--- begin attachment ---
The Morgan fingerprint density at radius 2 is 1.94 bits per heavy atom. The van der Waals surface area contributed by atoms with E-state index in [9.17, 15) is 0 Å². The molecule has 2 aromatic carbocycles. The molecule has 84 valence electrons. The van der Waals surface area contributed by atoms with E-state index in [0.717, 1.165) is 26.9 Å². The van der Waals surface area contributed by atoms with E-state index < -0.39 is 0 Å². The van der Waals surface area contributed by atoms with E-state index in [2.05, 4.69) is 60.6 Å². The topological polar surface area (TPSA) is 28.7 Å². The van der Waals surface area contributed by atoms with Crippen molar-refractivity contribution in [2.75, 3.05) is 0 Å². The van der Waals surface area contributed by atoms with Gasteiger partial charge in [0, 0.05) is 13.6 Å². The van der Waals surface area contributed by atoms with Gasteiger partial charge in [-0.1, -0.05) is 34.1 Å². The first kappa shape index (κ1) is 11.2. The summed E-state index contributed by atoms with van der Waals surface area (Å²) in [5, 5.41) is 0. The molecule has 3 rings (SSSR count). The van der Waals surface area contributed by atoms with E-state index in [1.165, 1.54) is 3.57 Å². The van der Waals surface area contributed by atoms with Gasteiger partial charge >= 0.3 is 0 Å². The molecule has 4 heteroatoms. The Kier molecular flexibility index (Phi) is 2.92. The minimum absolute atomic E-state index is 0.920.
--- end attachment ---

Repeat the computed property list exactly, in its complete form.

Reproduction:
The Morgan fingerprint density at radius 2 is 1.94 bits per heavy atom. The van der Waals surface area contributed by atoms with E-state index in [9.17, 15) is 0 Å². The molecule has 2 aromatic carbocycles. The molecule has 84 valence electrons. The van der Waals surface area contributed by atoms with E-state index in [0.717, 1.165) is 26.9 Å². The van der Waals surface area contributed by atoms with E-state index < -0.39 is 0 Å². The van der Waals surface area contributed by atoms with E-state index in [2.05, 4.69) is 60.6 Å². The topological polar surface area (TPSA) is 28.7 Å². The van der Waals surface area contributed by atoms with Crippen molar-refractivity contribution in [2.75, 3.05) is 0 Å². The van der Waals surface area contributed by atoms with Gasteiger partial charge in [0, 0.05) is 13.6 Å². The van der Waals surface area contributed by atoms with Gasteiger partial charge in [-0.1, -0.05) is 34.1 Å². The first kappa shape index (κ1) is 11.2. The summed E-state index contributed by atoms with van der Waals surface area (Å²) in [5, 5.41) is 0. The molecule has 3 rings (SSSR count). The van der Waals surface area contributed by atoms with E-state index in [1.165, 1.54) is 3.57 Å². The van der Waals surface area contributed by atoms with Gasteiger partial charge >= 0.3 is 0 Å². The molecule has 4 heteroatoms. The Kier molecular flexibility index (Phi) is 2.92. The minimum absolute atomic E-state index is 0.920.